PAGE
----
True Confessions

I’m caregiving, but I’m not a Caregiver. I’m barely playing the role of caring for my 92 year-old mother and won’t be winning any grand awards for it either. I’ve been trying very hard to accept this role for the past five months. Day after day preparing three meals, changing diapers, cleaning dentures, emptying her feces from her potty, cleaning and changing her bed, putting in and taking out her hearing aids, putting on and changing her clothes, doing her laundry, taking her outside…oh, let’s not forget bathing her. Some days I want to scream. I’m not saying this for you to think, Poor Her. I’m confessing that, even though my mom was a wonderful mother and I don’t have any “mother issues” and she certainly took good care of me, I have a hard time giving back. She’s got Alzheimer’s Disease and, though she’s not severe (as in off-the-wall), I can’t have a normal conversation with her and I see only small peeks into who she was. And they say there are millions of us unpaid caregivers and there are millions with Alzheimer’s Disease, and the trend will increase for both.

My husband is leaving on September 1 to continue work on our house on the farm in Sincerin, Colombia. It’s important that he do that, so I can join him there in November to escape the northeastern US winter. But he has been an unbelievable partner in this caregiving operation and I feel like the CEO of our enterprise just resigned. Somehow I’ll muddle through, mustering up patience to repeat myself to my mother over and over until October when, hopefully, my brother and his wife can take care of her for five months or so. (If I can find someone to help me after Sept. 1, I’ll hire them.)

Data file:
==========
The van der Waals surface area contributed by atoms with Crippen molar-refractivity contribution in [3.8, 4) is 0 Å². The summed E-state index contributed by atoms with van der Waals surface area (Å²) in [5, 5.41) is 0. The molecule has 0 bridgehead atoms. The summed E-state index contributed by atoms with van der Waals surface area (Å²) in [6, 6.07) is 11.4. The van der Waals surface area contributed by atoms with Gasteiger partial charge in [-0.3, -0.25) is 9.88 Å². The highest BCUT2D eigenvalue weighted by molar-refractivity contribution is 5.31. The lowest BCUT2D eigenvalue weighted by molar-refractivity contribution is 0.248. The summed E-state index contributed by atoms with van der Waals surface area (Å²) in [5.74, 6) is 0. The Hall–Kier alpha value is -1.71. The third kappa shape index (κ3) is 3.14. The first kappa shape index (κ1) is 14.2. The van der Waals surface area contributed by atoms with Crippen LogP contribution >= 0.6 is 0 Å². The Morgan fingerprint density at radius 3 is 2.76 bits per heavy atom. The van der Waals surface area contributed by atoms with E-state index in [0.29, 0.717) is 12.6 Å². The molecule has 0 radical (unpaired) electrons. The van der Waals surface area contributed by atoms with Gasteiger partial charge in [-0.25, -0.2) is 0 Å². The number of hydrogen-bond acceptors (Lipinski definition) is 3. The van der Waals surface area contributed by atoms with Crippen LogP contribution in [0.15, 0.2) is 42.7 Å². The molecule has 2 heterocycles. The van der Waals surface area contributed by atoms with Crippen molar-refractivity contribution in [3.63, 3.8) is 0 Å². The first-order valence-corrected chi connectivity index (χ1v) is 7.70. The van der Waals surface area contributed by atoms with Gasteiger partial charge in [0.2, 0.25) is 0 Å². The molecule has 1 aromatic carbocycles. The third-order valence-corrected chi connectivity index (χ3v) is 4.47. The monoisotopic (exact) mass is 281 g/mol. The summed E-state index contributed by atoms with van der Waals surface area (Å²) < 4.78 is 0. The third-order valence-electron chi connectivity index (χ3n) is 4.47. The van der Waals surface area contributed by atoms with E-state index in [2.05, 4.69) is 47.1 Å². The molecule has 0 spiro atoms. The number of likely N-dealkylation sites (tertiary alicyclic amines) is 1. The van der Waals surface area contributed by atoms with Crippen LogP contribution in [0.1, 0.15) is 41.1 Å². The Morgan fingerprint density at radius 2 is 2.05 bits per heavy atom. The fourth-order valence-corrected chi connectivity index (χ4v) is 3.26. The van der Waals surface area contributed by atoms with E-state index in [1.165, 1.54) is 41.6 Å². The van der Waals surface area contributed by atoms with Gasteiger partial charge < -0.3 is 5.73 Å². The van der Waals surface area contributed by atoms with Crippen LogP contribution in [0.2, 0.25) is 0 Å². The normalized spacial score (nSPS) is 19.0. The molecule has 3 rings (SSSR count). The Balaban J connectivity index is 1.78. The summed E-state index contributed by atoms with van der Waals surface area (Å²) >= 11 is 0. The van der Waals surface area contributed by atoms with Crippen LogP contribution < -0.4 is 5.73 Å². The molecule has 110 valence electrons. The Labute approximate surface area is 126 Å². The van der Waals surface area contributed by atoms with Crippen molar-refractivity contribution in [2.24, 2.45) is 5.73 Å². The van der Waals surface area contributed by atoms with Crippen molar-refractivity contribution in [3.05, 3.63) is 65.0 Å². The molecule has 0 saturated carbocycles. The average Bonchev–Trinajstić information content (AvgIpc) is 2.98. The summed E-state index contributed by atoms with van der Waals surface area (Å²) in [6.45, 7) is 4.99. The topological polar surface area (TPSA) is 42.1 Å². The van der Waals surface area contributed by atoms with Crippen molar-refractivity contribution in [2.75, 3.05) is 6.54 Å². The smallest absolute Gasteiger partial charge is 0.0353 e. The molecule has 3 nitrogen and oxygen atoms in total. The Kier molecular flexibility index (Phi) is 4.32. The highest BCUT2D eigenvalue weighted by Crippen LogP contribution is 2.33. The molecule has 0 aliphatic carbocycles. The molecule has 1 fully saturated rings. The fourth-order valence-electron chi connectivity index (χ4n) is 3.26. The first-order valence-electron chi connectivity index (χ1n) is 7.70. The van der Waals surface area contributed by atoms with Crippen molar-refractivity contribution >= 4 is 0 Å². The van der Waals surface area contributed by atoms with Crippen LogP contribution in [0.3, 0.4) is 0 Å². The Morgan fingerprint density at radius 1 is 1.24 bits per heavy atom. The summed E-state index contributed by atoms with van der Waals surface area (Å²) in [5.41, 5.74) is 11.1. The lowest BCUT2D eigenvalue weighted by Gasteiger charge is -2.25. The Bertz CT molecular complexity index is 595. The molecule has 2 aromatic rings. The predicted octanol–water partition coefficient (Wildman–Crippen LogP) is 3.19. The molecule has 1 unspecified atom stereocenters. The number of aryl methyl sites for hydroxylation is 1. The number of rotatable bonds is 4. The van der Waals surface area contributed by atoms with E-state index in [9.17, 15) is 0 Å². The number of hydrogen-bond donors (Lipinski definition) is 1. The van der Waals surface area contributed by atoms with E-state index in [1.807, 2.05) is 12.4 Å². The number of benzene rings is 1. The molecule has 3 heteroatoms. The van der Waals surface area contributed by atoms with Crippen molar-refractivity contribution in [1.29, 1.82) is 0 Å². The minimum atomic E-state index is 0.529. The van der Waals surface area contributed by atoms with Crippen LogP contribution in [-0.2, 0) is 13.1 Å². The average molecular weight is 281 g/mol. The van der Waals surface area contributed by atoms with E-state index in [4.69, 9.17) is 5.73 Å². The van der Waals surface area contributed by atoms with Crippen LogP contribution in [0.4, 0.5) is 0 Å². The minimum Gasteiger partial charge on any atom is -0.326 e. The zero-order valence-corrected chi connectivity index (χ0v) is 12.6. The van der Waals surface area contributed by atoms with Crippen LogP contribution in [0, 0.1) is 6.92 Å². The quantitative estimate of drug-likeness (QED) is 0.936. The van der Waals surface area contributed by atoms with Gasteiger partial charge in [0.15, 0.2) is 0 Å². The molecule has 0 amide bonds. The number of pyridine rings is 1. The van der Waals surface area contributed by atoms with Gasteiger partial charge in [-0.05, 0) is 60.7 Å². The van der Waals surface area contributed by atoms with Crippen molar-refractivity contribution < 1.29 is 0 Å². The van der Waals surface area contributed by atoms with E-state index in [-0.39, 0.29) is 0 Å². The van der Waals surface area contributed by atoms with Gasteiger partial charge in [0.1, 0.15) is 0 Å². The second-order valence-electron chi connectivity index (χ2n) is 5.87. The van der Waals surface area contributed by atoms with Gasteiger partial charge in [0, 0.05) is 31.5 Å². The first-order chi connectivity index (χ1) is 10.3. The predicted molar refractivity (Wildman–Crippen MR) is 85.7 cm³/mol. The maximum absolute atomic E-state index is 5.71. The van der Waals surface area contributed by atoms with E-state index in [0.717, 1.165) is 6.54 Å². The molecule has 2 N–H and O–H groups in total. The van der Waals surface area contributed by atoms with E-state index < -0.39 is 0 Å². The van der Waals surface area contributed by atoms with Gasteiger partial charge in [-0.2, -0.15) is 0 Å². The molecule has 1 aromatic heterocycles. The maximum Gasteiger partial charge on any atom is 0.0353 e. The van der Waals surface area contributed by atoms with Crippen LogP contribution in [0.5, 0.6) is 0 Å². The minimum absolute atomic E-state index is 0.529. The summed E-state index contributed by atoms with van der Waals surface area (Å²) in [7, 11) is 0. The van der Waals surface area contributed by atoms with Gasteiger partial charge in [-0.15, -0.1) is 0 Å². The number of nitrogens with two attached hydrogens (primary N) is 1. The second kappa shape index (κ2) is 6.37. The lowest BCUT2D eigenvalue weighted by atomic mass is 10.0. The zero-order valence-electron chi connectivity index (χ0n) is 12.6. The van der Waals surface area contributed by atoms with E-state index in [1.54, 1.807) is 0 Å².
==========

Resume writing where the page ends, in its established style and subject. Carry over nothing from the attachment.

Growing REALLY old sucks, that’s what I say! When I can’t take care of myself any longer, please take me out and shoot me. What do you say?

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4 Responses to True Confessions

  1. Margarita Sorock says:

    Caretaking is VERY difficult. Heroine or martyr? Or, maybe it should be, heroin or martini!
    At least we can console eachother.
    Un gran abrazo de todo corazón,
    Margarita

  2. Diana A Yarzagaray says:

    Yes, being a caregiver is difficult, especially when it is everyday, all day. It is even harder to watch someone we love deteriorate. Don’t put pressure on yourself or think in addition to being a caregiver, you also have to enjoy or love that role 100 percent of the time. You and dad are doing the best you can and doing a great job at that. Scream into a pillow when you need to ; ) or you can always call me. Love you!

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